Monday, November 21, 2011

Veteran's Day

On November 22, 1975, the aircraft carrier CV-67, USS John F. Kennedy, was conducting night flight operations in heavy weather off the coast of Sicily.  Escort ships in the battle group participated in the flight operations by conducting protective weaving maneuvers around the carrier.  One of the escorts was a guided missile cruiser, the USS Belknap, DLG-26. 

I was on the Kennedy at the time, serving as a computer technician with VF-14.  It was my second cruise.

The Belknap crossed in front of the Kennedy in a pattern designed to protect the carrier, but something went wrong.  Rather than correcting course, the Belknap continued the sharp turn and struck the Kennedy on the port side near the angle deck, cutting several gashes in the side of the carrier.  The Belknap also severed several JP-5 (jet fuel) lines on the side of the carrier, dumping jet fuel on the Belknap.  The fuel ignited, engulfing both ships in flames.  The heat was so intense that the aluminum superstructure of the Belknap melted to the deck.  Heavy smoke forced evacuation of the carrier’s fire rooms, forcing the carrier to go dead in the water.  General Quarters on the carrier lasted 12 hours.  Seven people on the Belknap died that night, and 23 were seriously injured. 

There was one casualty on the Kennedy, Yeoman 2nd Class David A. Chivalette. I knew David.
David was an office clerk, and was trying to get to his GQ station (probably his office) when he was overcome by smoke.  He was 22 years old, and was due to be honorably discharged in a few weeks.  He was just in the wrong place at the wrong time.
We just celebrated Veteran’s Day.  When U.S. President Woodrow Wilson first proclaimed Armistice Day (later, Veterans Day) in 1919, he said "To us in America, the reflections of Armistice Day will be filled with solemn pride in the heroism of those who died in the country's service and with gratitude for the victory, both because of the thing from which it has freed us and because of the opportunity it has given America to show her sympathy with peace and justice in the councils of the nations”.
David Chivalette died in his country’s service.  While his death wasn’t as a result of some made-for-TV act of heroism, his sacrifice was complete. 
I think of David, and wonder.  I knew he wanted to go to college – that’s why both of us were in the military to begin with.  We both needed the GI Bill to afford college.  I wonder what he would have majored in, what he would do?  Would he marry?  Children?  Grandchildren? 
Our military is in harm’s way every day.  No one person is more important than another – they’re a team.  No one life is less valuable than another.  No one death is less tragic than another.  We should honor our military every day, not just one day a year.
This blog is for you David.  May you rest in peace.

Thursday, September 15, 2011

Carried Interest - A Primer

One of the least-understood proposed tax provisions of the American Jobs Act of 2011 concerns the taxation of “carried interest” of private equity firms.  Is the current tax treatment of carried interest really a tax loophole?  What is a private equity firm?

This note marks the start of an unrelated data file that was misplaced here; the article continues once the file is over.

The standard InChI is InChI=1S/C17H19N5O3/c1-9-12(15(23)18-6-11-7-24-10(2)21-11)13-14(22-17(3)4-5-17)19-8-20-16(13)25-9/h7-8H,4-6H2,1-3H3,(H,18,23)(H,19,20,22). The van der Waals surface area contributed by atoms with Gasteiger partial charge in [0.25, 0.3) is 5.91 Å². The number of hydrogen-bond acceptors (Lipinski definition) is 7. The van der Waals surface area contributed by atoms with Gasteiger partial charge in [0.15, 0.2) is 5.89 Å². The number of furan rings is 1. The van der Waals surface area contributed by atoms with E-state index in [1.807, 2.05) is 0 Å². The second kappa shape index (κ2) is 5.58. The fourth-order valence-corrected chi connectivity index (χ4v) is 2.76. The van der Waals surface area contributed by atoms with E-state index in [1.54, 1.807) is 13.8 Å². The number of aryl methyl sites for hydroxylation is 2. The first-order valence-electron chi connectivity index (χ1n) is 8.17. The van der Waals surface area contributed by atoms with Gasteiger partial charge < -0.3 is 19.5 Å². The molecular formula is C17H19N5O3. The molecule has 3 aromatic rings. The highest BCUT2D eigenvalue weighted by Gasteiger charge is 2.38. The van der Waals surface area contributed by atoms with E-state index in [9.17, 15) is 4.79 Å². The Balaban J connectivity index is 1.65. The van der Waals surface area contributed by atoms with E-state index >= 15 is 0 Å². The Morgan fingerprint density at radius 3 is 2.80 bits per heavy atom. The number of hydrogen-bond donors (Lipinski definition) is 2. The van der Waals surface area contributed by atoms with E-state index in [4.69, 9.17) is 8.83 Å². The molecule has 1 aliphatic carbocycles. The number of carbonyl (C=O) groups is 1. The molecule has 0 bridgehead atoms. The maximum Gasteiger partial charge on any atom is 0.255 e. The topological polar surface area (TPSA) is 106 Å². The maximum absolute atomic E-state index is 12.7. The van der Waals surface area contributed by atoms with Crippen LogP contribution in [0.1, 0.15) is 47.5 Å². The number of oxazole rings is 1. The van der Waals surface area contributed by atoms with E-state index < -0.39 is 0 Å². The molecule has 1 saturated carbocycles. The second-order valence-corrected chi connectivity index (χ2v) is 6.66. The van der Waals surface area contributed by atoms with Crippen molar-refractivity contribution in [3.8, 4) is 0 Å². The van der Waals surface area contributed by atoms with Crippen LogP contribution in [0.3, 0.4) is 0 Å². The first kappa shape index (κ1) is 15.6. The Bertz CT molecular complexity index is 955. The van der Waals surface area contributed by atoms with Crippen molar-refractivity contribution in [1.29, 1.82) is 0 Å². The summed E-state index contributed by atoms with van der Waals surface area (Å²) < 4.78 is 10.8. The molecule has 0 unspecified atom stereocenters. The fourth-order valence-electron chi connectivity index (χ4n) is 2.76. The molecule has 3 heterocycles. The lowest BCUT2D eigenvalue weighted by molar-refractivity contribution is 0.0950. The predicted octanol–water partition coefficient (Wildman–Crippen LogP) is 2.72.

Private equity firms are limited partnerships that provide a means for the pooled investment of several investors.  A typical structure is a general partner that syndicates the partnership, and several limited partners, usually institutional and wealthy individual investors.  The investment horizon is long-term, typically 10 years.  The general partner performs all necessary research and due diligence to identify qualified acquisitions, while the limited partners provide the funding.  These acquisition targets are typically existing but underfunded or undervalued companies.  The general partner creates value in the acquisition with operational and management expertise as well as requisite funding.  Investments in these targets are typically equity, and the exit strategy is a target IPO or sale of the target to another investor.  The limited partners, by definition, have no control over the management of the partnership.  Their investment is entirely at risk (they may lose it all), and their profit is only realized upon exercise of the exit strategy.

The general partner receives compensation in three ways – salary, performance bonuses, and carried interest.  A more common name for carried interest is “sweat equity”, and is a long-standing tenet of partnership law. The idea is that partners who contribute ideas and talent can participate in equity along with those who contribute only cash.  Upon exercise of the exit strategy, limited partners are paid some hurdle rate of return, say 8%, then remaining gain is typically split, say 20/80, between general and limited partners.  That 20% is the carried interest.  Current law states that the carried interest is a return of investment, and as such is treated as capital gain.  Since the investment is long term, the capital gain is long term.  Currently, the maximum tax rate for long-term capital gains is 15%, whereas the top marginal rate for ordinary income, e.g. salary, is 35%.